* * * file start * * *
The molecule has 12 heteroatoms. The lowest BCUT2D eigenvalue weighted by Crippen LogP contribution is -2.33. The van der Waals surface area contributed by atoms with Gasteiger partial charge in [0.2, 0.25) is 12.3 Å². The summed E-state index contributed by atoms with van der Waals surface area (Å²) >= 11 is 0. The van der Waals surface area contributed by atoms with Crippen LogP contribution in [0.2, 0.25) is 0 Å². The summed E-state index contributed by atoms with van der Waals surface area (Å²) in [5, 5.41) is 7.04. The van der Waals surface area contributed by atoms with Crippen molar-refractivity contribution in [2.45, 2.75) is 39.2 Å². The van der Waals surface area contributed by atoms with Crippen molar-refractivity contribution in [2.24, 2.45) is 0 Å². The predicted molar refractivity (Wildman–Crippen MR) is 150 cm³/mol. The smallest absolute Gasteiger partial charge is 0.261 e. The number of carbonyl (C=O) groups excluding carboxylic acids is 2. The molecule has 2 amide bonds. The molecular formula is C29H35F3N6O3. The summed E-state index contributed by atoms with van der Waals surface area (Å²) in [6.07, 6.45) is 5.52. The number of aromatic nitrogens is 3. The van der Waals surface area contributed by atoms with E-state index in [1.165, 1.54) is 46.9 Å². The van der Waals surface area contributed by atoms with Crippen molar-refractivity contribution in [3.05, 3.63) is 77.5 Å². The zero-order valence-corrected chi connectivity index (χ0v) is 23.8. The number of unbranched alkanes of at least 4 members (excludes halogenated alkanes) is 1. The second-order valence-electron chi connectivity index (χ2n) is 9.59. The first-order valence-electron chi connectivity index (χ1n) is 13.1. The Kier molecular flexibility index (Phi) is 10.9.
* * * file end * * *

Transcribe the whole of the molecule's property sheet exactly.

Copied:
The molecule has 12 heteroatoms. The lowest BCUT2D eigenvalue weighted by Crippen LogP contribution is -2.33. The van der Waals surface area contributed by atoms with Gasteiger partial charge in [0.2, 0.25) is 12.3 Å². The summed E-state index contributed by atoms with van der Waals surface area (Å²) >= 11 is 0. The van der Waals surface area contributed by atoms with Crippen LogP contribution in [0.2, 0.25) is 0 Å². The summed E-state index contributed by atoms with van der Waals surface area (Å²) in [5, 5.41) is 7.04. The van der Waals surface area contributed by atoms with Crippen molar-refractivity contribution in [2.45, 2.75) is 39.2 Å². The van der Waals surface area contributed by atoms with Crippen molar-refractivity contribution in [2.24, 2.45) is 0 Å². The predicted molar refractivity (Wildman–Crippen MR) is 150 cm³/mol. The smallest absolute Gasteiger partial charge is 0.261 e. The number of carbonyl (C=O) groups excluding carboxylic acids is 2. The molecule has 2 amide bonds. The molecular formula is C29H35F3N6O3. The summed E-state index contributed by atoms with van der Waals surface area (Å²) in [6.07, 6.45) is 5.52. The number of aromatic nitrogens is 3. The van der Waals surface area contributed by atoms with E-state index in [1.165, 1.54) is 46.9 Å². The van der Waals surface area contributed by atoms with Crippen molar-refractivity contribution in [3.05, 3.63) is 77.5 Å². The zero-order valence-corrected chi connectivity index (χ0v) is 23.8. The number of unbranched alkanes of at least 4 members (excludes halogenated alkanes) is 1. The second-order valence-electron chi connectivity index (χ2n) is 9.59. The first-order valence-electron chi connectivity index (χ1n) is 13.1. The Kier molecular flexibility index (Phi) is 10.9.